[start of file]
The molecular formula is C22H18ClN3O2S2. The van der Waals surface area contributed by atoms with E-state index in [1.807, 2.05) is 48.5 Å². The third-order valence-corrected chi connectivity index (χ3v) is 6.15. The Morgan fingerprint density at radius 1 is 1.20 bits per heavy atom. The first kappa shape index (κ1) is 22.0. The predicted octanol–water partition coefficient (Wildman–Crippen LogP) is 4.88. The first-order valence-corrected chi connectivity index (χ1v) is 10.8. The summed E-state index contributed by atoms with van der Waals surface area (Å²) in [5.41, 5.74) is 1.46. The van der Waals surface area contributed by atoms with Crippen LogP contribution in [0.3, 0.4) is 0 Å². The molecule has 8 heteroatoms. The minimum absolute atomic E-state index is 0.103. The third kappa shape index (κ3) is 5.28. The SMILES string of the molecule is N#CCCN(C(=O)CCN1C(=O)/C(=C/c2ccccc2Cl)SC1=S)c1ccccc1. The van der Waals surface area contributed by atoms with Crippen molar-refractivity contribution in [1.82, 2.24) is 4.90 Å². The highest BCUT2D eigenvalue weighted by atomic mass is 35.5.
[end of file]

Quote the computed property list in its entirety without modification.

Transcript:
The molecular formula is C22H18ClN3O2S2. The van der Waals surface area contributed by atoms with E-state index in [1.807, 2.05) is 48.5 Å². The third-order valence-corrected chi connectivity index (χ3v) is 6.15. The Morgan fingerprint density at radius 1 is 1.20 bits per heavy atom. The first kappa shape index (κ1) is 22.0. The predicted octanol–water partition coefficient (Wildman–Crippen LogP) is 4.88. The first-order valence-corrected chi connectivity index (χ1v) is 10.8. The summed E-state index contributed by atoms with van der Waals surface area (Å²) in [5.41, 5.74) is 1.46. The van der Waals surface area contributed by atoms with Crippen LogP contribution in [0.3, 0.4) is 0 Å². The molecule has 8 heteroatoms. The minimum absolute atomic E-state index is 0.103. The third kappa shape index (κ3) is 5.28. The SMILES string of the molecule is N#CCCN(C(=O)CCN1C(=O)/C(=C/c2ccccc2Cl)SC1=S)c1ccccc1. The van der Waals surface area contributed by atoms with Crippen molar-refractivity contribution in [1.82, 2.24) is 4.90 Å². The highest BCUT2D eigenvalue weighted by atomic mass is 35.5.